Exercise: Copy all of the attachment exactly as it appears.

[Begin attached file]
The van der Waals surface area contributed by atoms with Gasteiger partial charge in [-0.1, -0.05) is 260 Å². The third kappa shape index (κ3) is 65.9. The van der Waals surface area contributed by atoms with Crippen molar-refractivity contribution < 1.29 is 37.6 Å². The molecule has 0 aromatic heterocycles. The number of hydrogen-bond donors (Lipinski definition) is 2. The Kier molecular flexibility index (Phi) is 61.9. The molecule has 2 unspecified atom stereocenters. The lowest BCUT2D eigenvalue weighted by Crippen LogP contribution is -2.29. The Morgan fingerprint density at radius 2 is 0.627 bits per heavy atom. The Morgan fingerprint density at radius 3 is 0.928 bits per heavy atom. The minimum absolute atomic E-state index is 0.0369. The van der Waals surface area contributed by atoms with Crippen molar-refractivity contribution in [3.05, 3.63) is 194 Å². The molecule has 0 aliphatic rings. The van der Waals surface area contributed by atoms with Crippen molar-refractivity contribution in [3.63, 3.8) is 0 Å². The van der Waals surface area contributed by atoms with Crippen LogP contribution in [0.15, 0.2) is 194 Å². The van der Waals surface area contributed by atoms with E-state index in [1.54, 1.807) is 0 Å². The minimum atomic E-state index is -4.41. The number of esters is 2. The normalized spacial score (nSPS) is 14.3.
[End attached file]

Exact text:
The van der Waals surface area contributed by atoms with Gasteiger partial charge in [-0.1, -0.05) is 260 Å². The third kappa shape index (κ3) is 65.9. The van der Waals surface area contributed by atoms with Crippen molar-refractivity contribution < 1.29 is 37.6 Å². The molecule has 0 aromatic heterocycles. The number of hydrogen-bond donors (Lipinski definition) is 2. The Kier molecular flexibility index (Phi) is 61.9. The molecule has 2 unspecified atom stereocenters. The lowest BCUT2D eigenvalue weighted by Crippen LogP contribution is -2.29. The Morgan fingerprint density at radius 2 is 0.627 bits per heavy atom. The Morgan fingerprint density at radius 3 is 0.928 bits per heavy atom. The minimum absolute atomic E-state index is 0.0369. The van der Waals surface area contributed by atoms with Crippen molar-refractivity contribution in [3.05, 3.63) is 194 Å². The molecule has 0 aliphatic rings. The van der Waals surface area contributed by atoms with Crippen molar-refractivity contribution in [3.63, 3.8) is 0 Å². The van der Waals surface area contributed by atoms with Crippen LogP contribution in [0.15, 0.2) is 194 Å². The van der Waals surface area contributed by atoms with E-state index in [1.54, 1.807) is 0 Å². The minimum atomic E-state index is -4.41. The number of esters is 2. The normalized spacial score (nSPS) is 14.3.